Hemoglobin vesicles reduce hypoxia-related inflammation in critically ischemic hamster flap tissue

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Abstract

Objectives:

The aim of this study was to investigate the effect of a highly viscous, left-shifted hemoglobin vesicle solution (HbV) on the hypoxia-related inflammation and the microcirculation in critically ischemic peripheral tissue.

Design:

Randomized prospective study.

Setting:

University laboratory.

Subjects:

Twenty-four male golden Syrian hamsters.

Interventions:

Island flaps were dissected from the back skin of anesthetized hamsters for assessment with intravital microscopy. The flap included a critically ischemic, hypoxic area that was perfused via a collateralized vasculature. One hour after completion of the preparation, the animals received an injection of 25% of total blood volume of 0.9% NaCl or NaCl suspended with HbVs at a concentration of 5 g/dL (HbV5) or 10 g/dL (HbV10).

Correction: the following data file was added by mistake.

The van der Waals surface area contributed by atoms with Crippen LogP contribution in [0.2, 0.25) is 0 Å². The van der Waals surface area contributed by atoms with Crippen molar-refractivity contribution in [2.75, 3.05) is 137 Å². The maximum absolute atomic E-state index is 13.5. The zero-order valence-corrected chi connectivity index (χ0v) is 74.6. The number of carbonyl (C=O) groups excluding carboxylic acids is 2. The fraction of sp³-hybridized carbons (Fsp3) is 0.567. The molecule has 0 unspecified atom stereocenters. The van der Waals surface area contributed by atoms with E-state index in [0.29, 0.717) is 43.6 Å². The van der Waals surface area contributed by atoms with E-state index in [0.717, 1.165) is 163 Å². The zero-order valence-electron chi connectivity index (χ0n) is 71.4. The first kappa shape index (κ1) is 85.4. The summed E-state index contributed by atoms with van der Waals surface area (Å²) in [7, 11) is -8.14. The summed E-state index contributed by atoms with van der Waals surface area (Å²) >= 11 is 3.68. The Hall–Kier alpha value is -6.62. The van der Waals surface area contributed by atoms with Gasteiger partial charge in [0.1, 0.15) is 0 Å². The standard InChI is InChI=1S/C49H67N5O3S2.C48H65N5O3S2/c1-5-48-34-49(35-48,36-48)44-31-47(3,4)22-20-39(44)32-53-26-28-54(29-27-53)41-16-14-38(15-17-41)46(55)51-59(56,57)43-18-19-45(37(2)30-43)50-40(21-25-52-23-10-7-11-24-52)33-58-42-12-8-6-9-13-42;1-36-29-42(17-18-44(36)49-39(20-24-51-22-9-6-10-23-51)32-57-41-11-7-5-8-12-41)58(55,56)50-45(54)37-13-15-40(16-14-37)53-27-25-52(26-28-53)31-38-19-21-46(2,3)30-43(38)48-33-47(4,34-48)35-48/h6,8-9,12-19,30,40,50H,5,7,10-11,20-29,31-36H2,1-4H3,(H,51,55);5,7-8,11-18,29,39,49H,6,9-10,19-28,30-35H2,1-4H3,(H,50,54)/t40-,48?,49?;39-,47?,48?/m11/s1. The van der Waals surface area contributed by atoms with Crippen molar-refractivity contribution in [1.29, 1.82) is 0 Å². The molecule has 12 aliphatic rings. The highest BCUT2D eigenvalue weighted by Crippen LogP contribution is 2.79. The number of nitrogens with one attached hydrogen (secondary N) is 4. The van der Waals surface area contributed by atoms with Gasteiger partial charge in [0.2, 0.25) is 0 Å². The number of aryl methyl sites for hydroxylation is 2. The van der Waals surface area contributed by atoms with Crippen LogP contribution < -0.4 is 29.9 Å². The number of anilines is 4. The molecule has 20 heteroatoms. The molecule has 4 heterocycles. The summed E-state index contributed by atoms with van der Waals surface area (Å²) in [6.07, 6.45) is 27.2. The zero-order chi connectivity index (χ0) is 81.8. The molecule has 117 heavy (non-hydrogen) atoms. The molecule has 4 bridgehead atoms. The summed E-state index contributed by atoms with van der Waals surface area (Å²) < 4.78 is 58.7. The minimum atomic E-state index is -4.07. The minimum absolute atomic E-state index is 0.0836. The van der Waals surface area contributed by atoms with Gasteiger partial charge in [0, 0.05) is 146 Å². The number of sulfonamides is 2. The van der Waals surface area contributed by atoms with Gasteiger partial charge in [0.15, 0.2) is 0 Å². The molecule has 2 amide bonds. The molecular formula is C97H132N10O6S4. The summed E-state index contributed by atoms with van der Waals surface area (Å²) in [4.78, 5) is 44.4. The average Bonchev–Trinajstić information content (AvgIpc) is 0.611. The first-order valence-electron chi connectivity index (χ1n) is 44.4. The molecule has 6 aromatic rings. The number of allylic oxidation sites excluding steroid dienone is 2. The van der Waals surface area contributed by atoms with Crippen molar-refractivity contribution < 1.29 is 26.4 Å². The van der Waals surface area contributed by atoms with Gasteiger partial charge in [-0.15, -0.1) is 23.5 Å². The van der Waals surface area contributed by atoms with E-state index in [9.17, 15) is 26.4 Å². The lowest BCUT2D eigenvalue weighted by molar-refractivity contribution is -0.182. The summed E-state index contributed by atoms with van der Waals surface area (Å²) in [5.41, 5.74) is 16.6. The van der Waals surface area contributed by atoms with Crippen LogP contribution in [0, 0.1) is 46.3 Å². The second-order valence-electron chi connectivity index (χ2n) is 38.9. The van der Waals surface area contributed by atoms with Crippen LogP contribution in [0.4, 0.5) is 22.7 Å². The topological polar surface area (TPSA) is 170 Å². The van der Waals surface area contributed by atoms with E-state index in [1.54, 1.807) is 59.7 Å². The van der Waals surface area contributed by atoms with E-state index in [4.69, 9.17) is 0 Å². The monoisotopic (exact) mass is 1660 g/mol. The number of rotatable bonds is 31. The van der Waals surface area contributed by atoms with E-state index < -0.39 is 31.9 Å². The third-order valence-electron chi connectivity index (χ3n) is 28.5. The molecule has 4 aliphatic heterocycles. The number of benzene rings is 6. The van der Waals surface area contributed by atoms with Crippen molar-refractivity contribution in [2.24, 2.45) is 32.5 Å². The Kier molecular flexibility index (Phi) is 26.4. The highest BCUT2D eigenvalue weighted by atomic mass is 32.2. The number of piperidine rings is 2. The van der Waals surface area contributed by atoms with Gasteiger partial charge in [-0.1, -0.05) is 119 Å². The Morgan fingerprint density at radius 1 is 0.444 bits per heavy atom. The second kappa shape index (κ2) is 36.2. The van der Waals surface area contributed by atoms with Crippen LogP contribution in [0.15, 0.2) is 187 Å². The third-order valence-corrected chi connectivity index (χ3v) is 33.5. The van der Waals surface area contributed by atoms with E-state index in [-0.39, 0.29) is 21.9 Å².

Measurements and Main Results:

Plasma viscosity was increased from 1.32 cP to 1.61 cP and 2.14 cP after the administration of HbV5 and HbV10, respectively (both p < .01). Both HbV solutions raised partial oxygen tension (Clark-type microprobes) in the ischemic tissue from approximately 10 torr to 17 torr (p < .01), which was paralleled by an increase in capillary perfusion by >200% (p < .01). The 50% increase in macromolecular capillary leakage found over time in the control animals was completely abolished by the HbV solutions (p < .01), which was accompanied by a >50% (p < .01) reduction in cells immunohistochemically stained for tumor necrosis factor-α and interleukin-6 and in leukocyte counts, whereas no such changes were observed in the anatomically perfused, normoxic tissue.

Conclusions:

Our study suggests that in critically ischemic, hypoxic peripheral tissue, hypoxia-related inflammation may be reduced by a top-load infusion of HbV solutions. We attributed this effect to a restoration of tissue oxygenation and an increase in plasma viscosity, both of which may have resulted in attenuation of secondary microcirculatory impairments.

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